Who would willingly work 70 or 80 hours every week, or send their young children to toil in a factory? For many people living in developing countries, the obvious answer is “people who want to eat.” That’s a reality Nike faced when it first started working with its suppliers in the third world.

    When the company began contracting in these regions, providing jobs was good enough. By the end of the ‘90s that changed.The western world was outraged to learn of the sweatshop working conditions that seemed endemic in developing nations. Nike, an extremely recognizable brand using offshore manufacturing, became one of the major fall guys.

    The company took immediate steps to correct the situation, implementing a code of social responsibility throughout its supply chain that improved working conditions for some 800,000 employees at 700 factories in 52 countries. Its goal was systemic change for both its suppliers and the entire industry.

  • Alisa – Ohio said:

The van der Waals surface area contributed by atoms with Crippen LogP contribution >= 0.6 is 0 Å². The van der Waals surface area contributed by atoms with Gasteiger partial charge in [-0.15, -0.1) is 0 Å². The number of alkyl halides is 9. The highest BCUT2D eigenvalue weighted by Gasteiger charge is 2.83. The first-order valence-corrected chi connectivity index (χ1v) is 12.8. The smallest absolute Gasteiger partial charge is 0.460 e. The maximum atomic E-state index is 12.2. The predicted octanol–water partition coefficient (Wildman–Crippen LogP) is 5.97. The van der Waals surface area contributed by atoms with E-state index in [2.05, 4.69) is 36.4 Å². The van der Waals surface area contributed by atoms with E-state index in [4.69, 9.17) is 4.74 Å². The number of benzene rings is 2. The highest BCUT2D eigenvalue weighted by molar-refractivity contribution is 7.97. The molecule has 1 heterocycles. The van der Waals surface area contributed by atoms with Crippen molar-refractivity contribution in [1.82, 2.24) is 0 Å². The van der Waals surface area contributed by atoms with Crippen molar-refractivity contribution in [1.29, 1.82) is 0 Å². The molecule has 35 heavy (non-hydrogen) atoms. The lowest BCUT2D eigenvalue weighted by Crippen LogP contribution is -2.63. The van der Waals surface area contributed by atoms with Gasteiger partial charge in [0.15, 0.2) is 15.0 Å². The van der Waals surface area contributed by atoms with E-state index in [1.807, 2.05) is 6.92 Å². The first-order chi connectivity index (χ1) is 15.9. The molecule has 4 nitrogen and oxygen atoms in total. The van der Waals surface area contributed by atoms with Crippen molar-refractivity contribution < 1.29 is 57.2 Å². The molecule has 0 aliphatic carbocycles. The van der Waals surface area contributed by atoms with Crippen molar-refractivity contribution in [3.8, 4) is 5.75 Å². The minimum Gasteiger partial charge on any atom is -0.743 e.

I was disappointed that the writer seemed to over-glamorize the entrepreneur. I can appreciate the concepts of applying the mindset of sports to business to the extent where you pick yourself up and try and try again no matter what happens. Nike has been highly criticized, however, for using sweatshops and child labor to attain the “greatness” the writer of this article mentioned. This article doesn’t seem appropriate at all for a site like this that claims to seek to elevate those who address the troubles of the world and make it a better place. It may be that the writer admires Nike for bringing money to its’ community in Oregon, but at the price of other communities in the world. I’m not an idealist. I don’t believe that anyone is all good or all bad. I don’t believe it’s possible to be. Everything we do has a consequence that could have both positive and negative effects. I can admire Phil Knight in many ways as I’m a fan of capitalism, but only as long as capitalists absorb negative consequences as well as the positive rewards. I can admire Phil Knight in many ways but I would have been more interested in hearing about initiatives Phil Knight could implement to balance out the way his corporation gets ahead by exploiting many people with something like offering profit-sharing to all employees world-wide.